Give Now, Reduce Taxes Later!

If you are planning to give some of your fortune away at the time of your death, you may want to act now instead. According to Estate Planning, your estate will have to pay taxes the net value s more than the exempt amount. Almost annually, the IRS sets a limit on the amount of money that you can have at the time of your death and still be exempt from estate taxes. Those with more money will probably be more prone to end up with estate taxes that need to be paid. If you are thinking of giving your money away, transferring funds that put you below the limit of exemption could end up saving you thousands of dollars.

At the moment, the federal exemption is $5 million. The tax rate stands at 35%. If Congress doesn’t change the statutes, the estate tax exemption for 2013 will be a mere $1 million. When total estates are added up, many of them will exceed this limit and be taxed accordingly. This means that this year, decedents who leave an estate overt $5 million will be taxed on anything above that amount. $5 million will be exempt. If the exemption drops to $1 million, more people will be affected. The government allows testators to make annual, tax-free gifts of up to $13,000 per recipient.

If you are married, you and your spouse can together double that gift, granting $26,000 to the recipient of your choice. You can also give an unlimited amount of money to educational organizations or health care providers. These gifts can be cash or the “value” of the money in another form. For example, you can choose to pay $13,000 annual interest on a property that you gift a child if you would prefer to do this. If you have a need to give over $13,000 to a recipient, then you need to file a form to the federal government.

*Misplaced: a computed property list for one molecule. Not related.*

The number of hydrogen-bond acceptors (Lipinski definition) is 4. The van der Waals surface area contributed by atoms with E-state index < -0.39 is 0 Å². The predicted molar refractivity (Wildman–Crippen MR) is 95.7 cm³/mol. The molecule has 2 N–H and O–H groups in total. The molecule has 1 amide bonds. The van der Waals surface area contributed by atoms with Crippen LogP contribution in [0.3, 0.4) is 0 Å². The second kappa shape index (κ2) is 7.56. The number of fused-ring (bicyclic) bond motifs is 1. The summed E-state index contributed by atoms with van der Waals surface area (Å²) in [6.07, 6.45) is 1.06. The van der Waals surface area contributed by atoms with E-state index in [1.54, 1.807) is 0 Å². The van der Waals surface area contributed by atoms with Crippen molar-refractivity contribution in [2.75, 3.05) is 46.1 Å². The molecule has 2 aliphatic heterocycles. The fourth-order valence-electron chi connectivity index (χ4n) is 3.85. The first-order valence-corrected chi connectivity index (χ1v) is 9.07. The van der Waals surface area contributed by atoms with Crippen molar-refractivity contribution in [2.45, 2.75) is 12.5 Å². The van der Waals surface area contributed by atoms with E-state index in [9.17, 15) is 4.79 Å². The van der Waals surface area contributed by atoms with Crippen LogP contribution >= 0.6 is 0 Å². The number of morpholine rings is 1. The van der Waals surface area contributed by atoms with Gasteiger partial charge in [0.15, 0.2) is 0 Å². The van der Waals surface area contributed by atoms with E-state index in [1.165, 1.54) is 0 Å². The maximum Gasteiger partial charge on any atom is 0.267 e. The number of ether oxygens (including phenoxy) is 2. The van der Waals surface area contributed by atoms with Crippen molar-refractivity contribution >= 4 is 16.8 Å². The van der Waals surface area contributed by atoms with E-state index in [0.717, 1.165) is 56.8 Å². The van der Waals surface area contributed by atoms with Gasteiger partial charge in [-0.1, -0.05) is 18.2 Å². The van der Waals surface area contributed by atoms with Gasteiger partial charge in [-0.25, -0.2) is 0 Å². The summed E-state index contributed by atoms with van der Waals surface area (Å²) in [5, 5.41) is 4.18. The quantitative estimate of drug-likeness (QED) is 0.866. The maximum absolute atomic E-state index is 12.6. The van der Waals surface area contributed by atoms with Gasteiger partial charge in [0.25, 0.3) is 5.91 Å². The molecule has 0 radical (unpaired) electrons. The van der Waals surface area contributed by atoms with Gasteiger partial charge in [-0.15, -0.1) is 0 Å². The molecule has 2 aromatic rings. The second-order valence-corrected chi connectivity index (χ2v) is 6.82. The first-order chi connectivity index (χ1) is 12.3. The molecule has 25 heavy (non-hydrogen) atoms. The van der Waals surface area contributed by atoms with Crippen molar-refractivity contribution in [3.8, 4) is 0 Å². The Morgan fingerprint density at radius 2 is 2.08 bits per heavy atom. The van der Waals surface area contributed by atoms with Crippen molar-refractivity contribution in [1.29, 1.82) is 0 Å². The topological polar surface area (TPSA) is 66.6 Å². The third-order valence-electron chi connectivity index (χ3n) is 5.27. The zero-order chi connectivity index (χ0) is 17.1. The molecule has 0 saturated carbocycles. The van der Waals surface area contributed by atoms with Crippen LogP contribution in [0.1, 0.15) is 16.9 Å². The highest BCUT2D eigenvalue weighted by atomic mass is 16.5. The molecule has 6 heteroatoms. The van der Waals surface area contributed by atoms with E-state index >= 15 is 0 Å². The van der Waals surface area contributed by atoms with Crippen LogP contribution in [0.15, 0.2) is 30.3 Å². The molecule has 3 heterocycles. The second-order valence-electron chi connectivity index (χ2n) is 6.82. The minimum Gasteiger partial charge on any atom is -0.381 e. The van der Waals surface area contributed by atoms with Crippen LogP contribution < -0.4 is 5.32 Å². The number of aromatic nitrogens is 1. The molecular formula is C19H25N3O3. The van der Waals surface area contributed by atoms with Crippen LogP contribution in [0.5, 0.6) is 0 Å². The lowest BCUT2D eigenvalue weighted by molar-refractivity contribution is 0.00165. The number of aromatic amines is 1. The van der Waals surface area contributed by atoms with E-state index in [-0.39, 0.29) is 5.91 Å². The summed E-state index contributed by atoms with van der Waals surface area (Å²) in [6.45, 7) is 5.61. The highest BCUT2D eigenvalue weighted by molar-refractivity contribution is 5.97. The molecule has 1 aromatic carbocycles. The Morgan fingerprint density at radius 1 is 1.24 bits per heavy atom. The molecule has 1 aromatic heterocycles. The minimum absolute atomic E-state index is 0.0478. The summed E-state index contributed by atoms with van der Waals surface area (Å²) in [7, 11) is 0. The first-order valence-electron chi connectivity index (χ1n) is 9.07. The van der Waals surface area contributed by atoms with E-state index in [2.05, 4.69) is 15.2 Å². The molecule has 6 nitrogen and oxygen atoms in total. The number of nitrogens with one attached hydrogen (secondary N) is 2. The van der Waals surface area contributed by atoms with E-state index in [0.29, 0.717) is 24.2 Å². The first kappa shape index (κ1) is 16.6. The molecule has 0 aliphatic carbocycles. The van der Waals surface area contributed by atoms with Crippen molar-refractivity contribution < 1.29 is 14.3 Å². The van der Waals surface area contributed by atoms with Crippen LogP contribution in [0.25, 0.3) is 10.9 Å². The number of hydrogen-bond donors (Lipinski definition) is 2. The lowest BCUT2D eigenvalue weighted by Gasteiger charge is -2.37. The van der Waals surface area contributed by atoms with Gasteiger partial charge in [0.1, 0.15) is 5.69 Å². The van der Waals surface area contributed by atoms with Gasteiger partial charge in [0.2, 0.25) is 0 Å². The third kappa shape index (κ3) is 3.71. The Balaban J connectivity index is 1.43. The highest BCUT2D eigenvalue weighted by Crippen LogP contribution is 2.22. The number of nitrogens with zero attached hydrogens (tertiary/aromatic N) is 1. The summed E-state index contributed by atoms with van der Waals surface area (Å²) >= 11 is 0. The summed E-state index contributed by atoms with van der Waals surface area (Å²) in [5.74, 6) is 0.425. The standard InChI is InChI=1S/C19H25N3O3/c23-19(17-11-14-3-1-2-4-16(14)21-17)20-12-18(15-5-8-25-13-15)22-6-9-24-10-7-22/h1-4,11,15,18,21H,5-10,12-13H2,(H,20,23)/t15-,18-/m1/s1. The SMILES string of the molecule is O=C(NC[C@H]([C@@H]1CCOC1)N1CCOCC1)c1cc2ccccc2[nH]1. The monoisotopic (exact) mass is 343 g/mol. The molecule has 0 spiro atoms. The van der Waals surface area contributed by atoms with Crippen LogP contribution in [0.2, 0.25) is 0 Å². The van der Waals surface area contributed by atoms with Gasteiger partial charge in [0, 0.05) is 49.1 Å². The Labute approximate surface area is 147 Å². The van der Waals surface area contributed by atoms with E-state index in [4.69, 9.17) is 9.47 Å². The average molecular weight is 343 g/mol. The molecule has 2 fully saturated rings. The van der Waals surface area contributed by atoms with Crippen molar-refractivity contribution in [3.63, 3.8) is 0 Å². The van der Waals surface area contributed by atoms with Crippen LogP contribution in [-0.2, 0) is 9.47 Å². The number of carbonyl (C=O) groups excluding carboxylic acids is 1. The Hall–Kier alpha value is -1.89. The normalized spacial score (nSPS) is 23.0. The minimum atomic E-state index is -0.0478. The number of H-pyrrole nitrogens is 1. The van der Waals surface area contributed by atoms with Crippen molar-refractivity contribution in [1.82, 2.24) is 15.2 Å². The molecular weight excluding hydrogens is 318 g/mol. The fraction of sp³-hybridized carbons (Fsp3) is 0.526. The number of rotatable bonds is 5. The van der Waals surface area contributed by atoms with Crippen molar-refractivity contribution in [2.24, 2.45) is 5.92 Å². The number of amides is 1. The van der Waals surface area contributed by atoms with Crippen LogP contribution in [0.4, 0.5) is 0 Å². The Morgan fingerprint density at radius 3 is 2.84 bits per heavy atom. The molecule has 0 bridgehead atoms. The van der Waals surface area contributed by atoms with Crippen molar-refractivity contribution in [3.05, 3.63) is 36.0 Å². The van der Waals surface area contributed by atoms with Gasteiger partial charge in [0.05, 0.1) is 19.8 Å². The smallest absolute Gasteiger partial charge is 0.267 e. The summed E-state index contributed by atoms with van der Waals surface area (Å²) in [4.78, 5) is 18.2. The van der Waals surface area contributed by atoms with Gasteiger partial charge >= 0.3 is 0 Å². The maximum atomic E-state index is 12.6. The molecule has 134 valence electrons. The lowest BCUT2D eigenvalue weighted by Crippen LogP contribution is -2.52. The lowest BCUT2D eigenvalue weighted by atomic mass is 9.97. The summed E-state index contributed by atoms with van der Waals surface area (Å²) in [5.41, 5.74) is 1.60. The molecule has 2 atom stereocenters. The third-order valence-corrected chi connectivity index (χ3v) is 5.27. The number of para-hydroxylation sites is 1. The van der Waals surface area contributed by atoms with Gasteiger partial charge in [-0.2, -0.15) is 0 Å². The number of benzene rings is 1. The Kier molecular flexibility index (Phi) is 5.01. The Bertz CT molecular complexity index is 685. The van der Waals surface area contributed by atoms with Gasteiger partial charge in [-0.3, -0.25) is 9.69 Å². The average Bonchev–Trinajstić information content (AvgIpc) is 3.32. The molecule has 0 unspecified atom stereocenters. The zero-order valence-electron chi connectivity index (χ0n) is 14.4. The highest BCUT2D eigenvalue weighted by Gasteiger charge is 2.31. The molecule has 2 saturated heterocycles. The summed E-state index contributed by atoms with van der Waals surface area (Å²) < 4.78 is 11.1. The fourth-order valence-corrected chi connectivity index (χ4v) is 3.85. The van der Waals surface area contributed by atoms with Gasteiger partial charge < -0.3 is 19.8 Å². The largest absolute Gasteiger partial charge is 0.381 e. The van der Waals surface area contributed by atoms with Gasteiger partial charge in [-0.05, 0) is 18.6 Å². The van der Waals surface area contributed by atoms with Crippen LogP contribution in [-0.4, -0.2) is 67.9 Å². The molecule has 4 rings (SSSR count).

This is called a Form 709. Then the gift may be taken from your federal unified gift and estate tax exemption. Once you have used up your exemption money, you will have to pay a gift tax on any more gifts that are above $13,000. This tax is equivalent to the highest federal tax rate in effect. Normally, the gift tax rates are between 45 and 55 percent. In 2011 and 2012, the estate gift tax has been reduced to 35 percent, but in some states the state tax will also be added.

While you may be thinking that giving now will still cost you, the fact is that it will reduce the taxes you end up paying. If you wait to give your beneficiaries their inheritance until after you file, then all taxable gifts that you have made since 1976 will be added back to your estate before the taxes are calculated. The amount you paid in gift taxes will be subtracted from the estate taxes that are due, because you have already paid that money. This can be an incredibly helpful way to aid in reducing your estate taxes.

Essentially, because you are paying the taxes before your death, then your children won’t need to suffer by losing part of your estate. Making choices on what gifts to give can be taught. You will want to give away an asset that is appreciating in value if possible, because this asset might be taxed higher in the future. If you give it away now, then then you will be getting a break on the expense in the future. Decisions about finances can be complicated, so locate a financial advisor or a probate attorney who can help you to make the best decision to save money. Talk to someone today for more information!